A new experimental restaurant Le Présage in Château-Gombert, a district in the north of Marseille, France, is using the power of the sun to cook. Rather than your regular industrial ovens, the restaurant, founded by Pierre-André Aubert, relies on unique technology to channel the sun’s energy, using the renewable source to cook up some delicious local food.
1. How it works
Le Présage restaurant has no gas and very little electricity, instead it depends on the sun, greatly reducing its carbon footprint. A large two metres diameter dish covered with Schaeffer mirrors, a prototype of a German company, helps channel the sun’s heat, and while the mirror may have existed for more than 50 years, “Le Présage” is the first to employ this in its cooking, becoming Europe’s first solar restaurant. This dish, pointed at the sun, reflects its rays towards a hearth located in the back kitchen, then towards a cast iron plate which can reach temperatures of up to 300 degrees in about twenty minutes. Solar-powered ovens are then used alongside this to cook the dishes on offer at this unique restaurant.
2. Tasty yet suitable recipes
Of course it is necessary to be sensible with the energy generated, so the tasty recipes used here are created with efficient energy consumption in mind. There is a focus on foods which require minimal energy to cook, but which naturally still taste delicious, and to further lower the carbon footprint the recipes use local products, including those grown on site. However should there be a cloudy day, there are also electric hotplates to use as a back up, so people don’t go hungry.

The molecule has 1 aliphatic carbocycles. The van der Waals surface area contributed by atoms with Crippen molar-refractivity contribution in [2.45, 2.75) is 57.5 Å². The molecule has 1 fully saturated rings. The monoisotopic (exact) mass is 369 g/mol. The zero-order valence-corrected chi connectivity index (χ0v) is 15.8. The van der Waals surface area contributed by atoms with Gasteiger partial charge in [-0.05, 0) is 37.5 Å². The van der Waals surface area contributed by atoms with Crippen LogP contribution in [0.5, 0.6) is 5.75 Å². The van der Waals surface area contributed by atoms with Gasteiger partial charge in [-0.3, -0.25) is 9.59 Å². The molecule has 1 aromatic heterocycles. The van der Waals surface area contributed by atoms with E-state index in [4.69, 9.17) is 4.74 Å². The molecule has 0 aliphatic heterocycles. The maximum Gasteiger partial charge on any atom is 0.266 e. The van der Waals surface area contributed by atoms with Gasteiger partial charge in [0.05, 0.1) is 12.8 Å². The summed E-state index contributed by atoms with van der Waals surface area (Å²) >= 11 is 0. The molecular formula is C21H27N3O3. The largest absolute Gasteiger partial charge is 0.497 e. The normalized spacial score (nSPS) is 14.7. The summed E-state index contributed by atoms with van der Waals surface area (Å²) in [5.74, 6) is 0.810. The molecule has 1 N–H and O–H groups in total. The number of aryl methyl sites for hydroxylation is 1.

3. A unique setting
The area of Marseille Provence is an ideal location for such an inventive restaurant, as there are two major engineering schools, École Centrale and Polytech Marseille, and according to the City of Marseille this area is the leading French research centre in mechanics and energy after Paris. The restaurant kitchen itself is located in a container, with customers having the choice to sit under the metal structure of a poly tunnel or on the grass.
4. Future plans
Le Présage continues to change, exploring ways to further lower its carbon footprint, such as developing a system for recovering the methane produced by restaurant waste, or reusing filtered cooking water to irrigate the land. In the future, Le Présage hopes to open similar establishments, including a restaurant on the grounds of Château-Gombert, a project estimated to be €1.8 million and based around a bioclimatic building as well as a garden providing ingredients.